Lauryn Hill: ‘I Defy Convention When the Convention is Questionable’

by Shine My Crown Staff

Lauryn Hill may be one of the most elusive musicians of our time — but her works have been deeply impactful, and she has influenced some of the biggest superstars the entertainment world has to offer.

During a recent interview with Rolling Stone, Ms. Hill opened up about her music industry journey. Despite a career spanning decades, Hill has only ever released one solo album, The Miseducation of Lauryn Hill — and it’s unlikely we will ever receive another.

“I’ve always been pretty critical of myself artistically, so of course there are things I hear that could have been done differently, but the LOVE in the album, the passion, its intention is, to me, undeniable,” Hill explained.

“I think my intention was simply to make something that made my foremothers and forefathers in music and social and political struggle know that someone received what they’d sacrificed to give us, and to let my peers know that we could walk in that truth, proudly and confidently. At that time, I felt like it was a duty or responsibility to do so. I saw the economic and educational gaps in black communities and although I was super young myself, I used that platform to help bridge those gaps and introduce concepts and information that “we” needed even if “we” didn’t know “we” wanted it yet. Of course I’m referring to the proverbial “we.” These things had an enormous value to me and I cherished them from a very young age.”

She continued: “I also think the album stood apart from the types and cliches that were supposed to be acceptable at that time. I challenged the norm and introduced a new standard. I believe The Miseducation did that and I believe I still do this — defy convention when the convention is questionable. I had to move faster and with greater intention though than the dysfunctional norms that were well-established and fully funded then.”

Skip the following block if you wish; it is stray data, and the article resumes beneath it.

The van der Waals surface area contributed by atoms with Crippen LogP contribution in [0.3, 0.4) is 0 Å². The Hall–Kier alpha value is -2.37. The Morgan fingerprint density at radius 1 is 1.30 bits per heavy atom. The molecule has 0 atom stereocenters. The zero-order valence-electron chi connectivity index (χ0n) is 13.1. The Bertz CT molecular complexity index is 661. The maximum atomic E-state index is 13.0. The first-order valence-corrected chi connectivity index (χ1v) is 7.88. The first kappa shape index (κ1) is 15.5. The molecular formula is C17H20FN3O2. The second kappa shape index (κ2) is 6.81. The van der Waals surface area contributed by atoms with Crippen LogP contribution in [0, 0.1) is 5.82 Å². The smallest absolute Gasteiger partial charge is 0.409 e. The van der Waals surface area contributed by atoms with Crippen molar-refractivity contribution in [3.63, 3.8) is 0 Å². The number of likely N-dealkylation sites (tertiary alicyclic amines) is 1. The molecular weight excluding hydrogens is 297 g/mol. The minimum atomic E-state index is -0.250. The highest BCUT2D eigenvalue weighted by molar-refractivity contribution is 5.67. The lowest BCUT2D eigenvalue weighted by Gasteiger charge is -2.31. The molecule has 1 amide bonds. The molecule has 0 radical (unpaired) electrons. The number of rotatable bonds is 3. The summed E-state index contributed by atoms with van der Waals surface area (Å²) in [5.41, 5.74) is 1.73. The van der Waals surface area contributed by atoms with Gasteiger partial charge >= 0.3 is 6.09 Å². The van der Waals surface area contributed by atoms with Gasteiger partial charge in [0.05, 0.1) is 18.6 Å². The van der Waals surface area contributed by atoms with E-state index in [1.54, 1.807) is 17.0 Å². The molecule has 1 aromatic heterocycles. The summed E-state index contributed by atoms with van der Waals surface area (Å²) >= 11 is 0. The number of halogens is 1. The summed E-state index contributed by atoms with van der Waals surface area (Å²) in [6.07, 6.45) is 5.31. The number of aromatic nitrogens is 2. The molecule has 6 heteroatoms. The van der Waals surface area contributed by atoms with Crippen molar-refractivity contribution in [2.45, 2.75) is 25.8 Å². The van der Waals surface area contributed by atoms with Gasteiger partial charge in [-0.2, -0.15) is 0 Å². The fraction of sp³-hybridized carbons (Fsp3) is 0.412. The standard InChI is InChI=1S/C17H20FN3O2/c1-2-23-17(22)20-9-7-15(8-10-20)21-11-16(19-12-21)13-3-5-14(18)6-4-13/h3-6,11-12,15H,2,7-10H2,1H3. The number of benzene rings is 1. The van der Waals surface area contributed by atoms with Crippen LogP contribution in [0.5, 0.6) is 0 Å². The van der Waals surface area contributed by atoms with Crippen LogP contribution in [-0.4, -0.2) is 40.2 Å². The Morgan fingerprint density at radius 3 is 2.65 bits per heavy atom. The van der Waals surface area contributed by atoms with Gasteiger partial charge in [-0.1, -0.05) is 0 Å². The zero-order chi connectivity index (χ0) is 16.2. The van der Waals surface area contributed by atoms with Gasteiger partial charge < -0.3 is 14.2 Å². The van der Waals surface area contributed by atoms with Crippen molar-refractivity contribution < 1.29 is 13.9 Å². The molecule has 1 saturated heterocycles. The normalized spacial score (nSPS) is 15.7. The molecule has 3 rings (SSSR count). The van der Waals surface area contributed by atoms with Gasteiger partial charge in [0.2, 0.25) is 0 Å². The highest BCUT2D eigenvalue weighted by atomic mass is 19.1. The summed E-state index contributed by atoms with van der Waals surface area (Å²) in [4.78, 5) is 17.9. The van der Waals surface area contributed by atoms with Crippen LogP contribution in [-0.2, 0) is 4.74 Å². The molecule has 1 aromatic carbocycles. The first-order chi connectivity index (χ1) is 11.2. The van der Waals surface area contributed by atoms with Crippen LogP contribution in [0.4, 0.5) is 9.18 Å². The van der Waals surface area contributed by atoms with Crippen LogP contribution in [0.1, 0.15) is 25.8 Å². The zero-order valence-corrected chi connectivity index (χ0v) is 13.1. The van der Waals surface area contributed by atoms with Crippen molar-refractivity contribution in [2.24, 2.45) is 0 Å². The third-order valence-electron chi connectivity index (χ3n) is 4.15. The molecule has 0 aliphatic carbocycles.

Hill shared that creating the album took a lot out of her both emotionally, as well as time and attention from her family. She admits that she is still working to replenish the areas in her life, which suffered a void for her art.

The “Sweetest Thing,” singer revealed that her label also never asked her to record another album, but also says that she is not considering recording another full-length project. “Artist suppression is definitely a thing. I won’t go too much into it here, but where there should have been overwhelming support, there wasn’t any,” she explains.

After all is said and done, Hill, who has been vilified in the mainstream media in the past, has been vindicated on many levels.

“The lack of respect and willingness to understand what that is, or what I need to be productive and healthy, doesn’t really sit well with me. When no one takes the time to understand, but only takes the time to count the money the fruit of this process produces, things can easily turn bad. Mistreatment, abuse, and neglect happen,” she added. “I wrote an album about systemic racism and how it represses and stunts growth and harms (all of my albums have probably addressed systemic racism to some degree), before this was something this generation openly talked about. I was called crazy. Now…over a decade later, we hear this as part of the mainstream chorus.”

Click here to read the full interview.

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